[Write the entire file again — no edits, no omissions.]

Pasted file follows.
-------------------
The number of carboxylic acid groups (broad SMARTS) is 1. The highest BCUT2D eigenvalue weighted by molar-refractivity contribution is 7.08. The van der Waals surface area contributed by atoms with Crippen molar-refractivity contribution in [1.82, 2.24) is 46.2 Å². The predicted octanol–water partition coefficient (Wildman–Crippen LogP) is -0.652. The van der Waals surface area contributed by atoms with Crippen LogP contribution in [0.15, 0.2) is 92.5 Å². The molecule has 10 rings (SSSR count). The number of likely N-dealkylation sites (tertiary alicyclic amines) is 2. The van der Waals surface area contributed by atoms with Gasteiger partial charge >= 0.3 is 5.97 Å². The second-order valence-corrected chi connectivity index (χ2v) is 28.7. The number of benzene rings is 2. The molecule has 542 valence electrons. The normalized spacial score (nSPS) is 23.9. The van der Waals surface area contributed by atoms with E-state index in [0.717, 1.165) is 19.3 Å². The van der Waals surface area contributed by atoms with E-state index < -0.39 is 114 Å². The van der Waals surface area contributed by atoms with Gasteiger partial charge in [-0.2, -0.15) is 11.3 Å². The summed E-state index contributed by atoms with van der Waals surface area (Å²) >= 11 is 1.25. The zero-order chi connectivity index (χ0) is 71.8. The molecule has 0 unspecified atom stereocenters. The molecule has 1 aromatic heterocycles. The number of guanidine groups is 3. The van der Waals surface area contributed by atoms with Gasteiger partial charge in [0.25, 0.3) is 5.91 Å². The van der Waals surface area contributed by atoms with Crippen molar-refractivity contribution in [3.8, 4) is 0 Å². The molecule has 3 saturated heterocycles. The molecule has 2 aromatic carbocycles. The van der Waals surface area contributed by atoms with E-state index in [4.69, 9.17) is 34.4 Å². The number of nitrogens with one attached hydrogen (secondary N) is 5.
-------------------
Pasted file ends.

The number of carboxylic acid groups (broad SMARTS) is 1. The highest BCUT2D eigenvalue weighted by molar-refractivity contribution is 7.08. The van der Waals surface area contributed by atoms with Crippen molar-refractivity contribution in [1.82, 2.24) is 46.2 Å². The predicted octanol–water partition coefficient (Wildman–Crippen LogP) is -0.652. The van der Waals surface area contributed by atoms with Crippen LogP contribution in [0.15, 0.2) is 92.5 Å². The molecule has 10 rings (SSSR count). The number of likely N-dealkylation sites (tertiary alicyclic amines) is 2. The van der Waals surface area contributed by atoms with Gasteiger partial charge >= 0.3 is 5.97 Å². The second-order valence-corrected chi connectivity index (χ2v) is 28.7. The number of benzene rings is 2. The molecule has 542 valence electrons. The normalized spacial score (nSPS) is 23.9. The van der Waals surface area contributed by atoms with E-state index in [0.717, 1.165) is 19.3 Å². The van der Waals surface area contributed by atoms with E-state index < -0.39 is 114 Å². The van der Waals surface area contributed by atoms with Gasteiger partial charge in [-0.2, -0.15) is 11.3 Å². The summed E-state index contributed by atoms with van der Waals surface area (Å²) >= 11 is 1.25. The zero-order chi connectivity index (χ0) is 71.8. The molecule has 0 unspecified atom stereocenters. The molecule has 1 aromatic heterocycles. The number of guanidine groups is 3. The van der Waals surface area contributed by atoms with Gasteiger partial charge in [0.25, 0.3) is 5.91 Å². The van der Waals surface area contributed by atoms with Crippen molar-refractivity contribution in [3.8, 4) is 0 Å². The molecule has 3 saturated heterocycles. The molecule has 2 aromatic carbocycles. The van der Waals surface area contributed by atoms with E-state index in [4.69, 9.17) is 34.4 Å². The number of nitrogens with one attached hydrogen (secondary N) is 5.